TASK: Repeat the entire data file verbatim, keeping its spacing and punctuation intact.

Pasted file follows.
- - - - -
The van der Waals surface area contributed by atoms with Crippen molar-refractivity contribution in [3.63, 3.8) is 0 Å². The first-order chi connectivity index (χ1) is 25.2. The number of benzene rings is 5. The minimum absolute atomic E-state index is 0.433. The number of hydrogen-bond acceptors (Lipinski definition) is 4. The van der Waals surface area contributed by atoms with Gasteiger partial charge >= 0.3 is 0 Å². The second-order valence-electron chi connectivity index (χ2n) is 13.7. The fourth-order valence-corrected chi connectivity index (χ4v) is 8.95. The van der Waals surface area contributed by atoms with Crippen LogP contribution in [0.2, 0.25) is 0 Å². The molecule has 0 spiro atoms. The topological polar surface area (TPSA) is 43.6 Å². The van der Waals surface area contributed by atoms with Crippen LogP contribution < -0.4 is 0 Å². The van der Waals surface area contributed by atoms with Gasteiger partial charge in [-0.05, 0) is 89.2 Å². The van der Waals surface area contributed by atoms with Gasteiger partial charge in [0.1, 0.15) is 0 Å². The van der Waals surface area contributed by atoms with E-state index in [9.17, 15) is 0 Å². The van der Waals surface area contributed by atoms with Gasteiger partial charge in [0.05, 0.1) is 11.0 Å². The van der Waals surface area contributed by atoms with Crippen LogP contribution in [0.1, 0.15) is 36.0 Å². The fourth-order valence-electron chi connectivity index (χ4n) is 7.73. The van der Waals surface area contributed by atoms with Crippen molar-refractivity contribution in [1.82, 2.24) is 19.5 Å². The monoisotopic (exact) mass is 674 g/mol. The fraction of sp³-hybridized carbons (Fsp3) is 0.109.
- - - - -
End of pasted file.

The van der Waals surface area contributed by atoms with Crippen molar-refractivity contribution in [3.63, 3.8) is 0 Å². The first-order chi connectivity index (χ1) is 25.2. The number of benzene rings is 5. The minimum absolute atomic E-state index is 0.433. The number of hydrogen-bond acceptors (Lipinski definition) is 4. The van der Waals surface area contributed by atoms with Gasteiger partial charge >= 0.3 is 0 Å². The second-order valence-electron chi connectivity index (χ2n) is 13.7. The fourth-order valence-corrected chi connectivity index (χ4v) is 8.95. The van der Waals surface area contributed by atoms with Crippen LogP contribution in [0.2, 0.25) is 0 Å². The molecule has 0 spiro atoms. The topological polar surface area (TPSA) is 43.6 Å². The van der Waals surface area contributed by atoms with Crippen LogP contribution < -0.4 is 0 Å². The van der Waals surface area contributed by atoms with Gasteiger partial charge in [-0.05, 0) is 89.2 Å². The van der Waals surface area contributed by atoms with Gasteiger partial charge in [0.1, 0.15) is 0 Å². The van der Waals surface area contributed by atoms with E-state index in [9.17, 15) is 0 Å². The van der Waals surface area contributed by atoms with Gasteiger partial charge in [0.05, 0.1) is 11.0 Å². The van der Waals surface area contributed by atoms with Crippen LogP contribution in [0.1, 0.15) is 36.0 Å². The fourth-order valence-electron chi connectivity index (χ4n) is 7.73. The van der Waals surface area contributed by atoms with Crippen molar-refractivity contribution in [1.82, 2.24) is 19.5 Å². The monoisotopic (exact) mass is 674 g/mol. The fraction of sp³-hybridized carbons (Fsp3) is 0.109.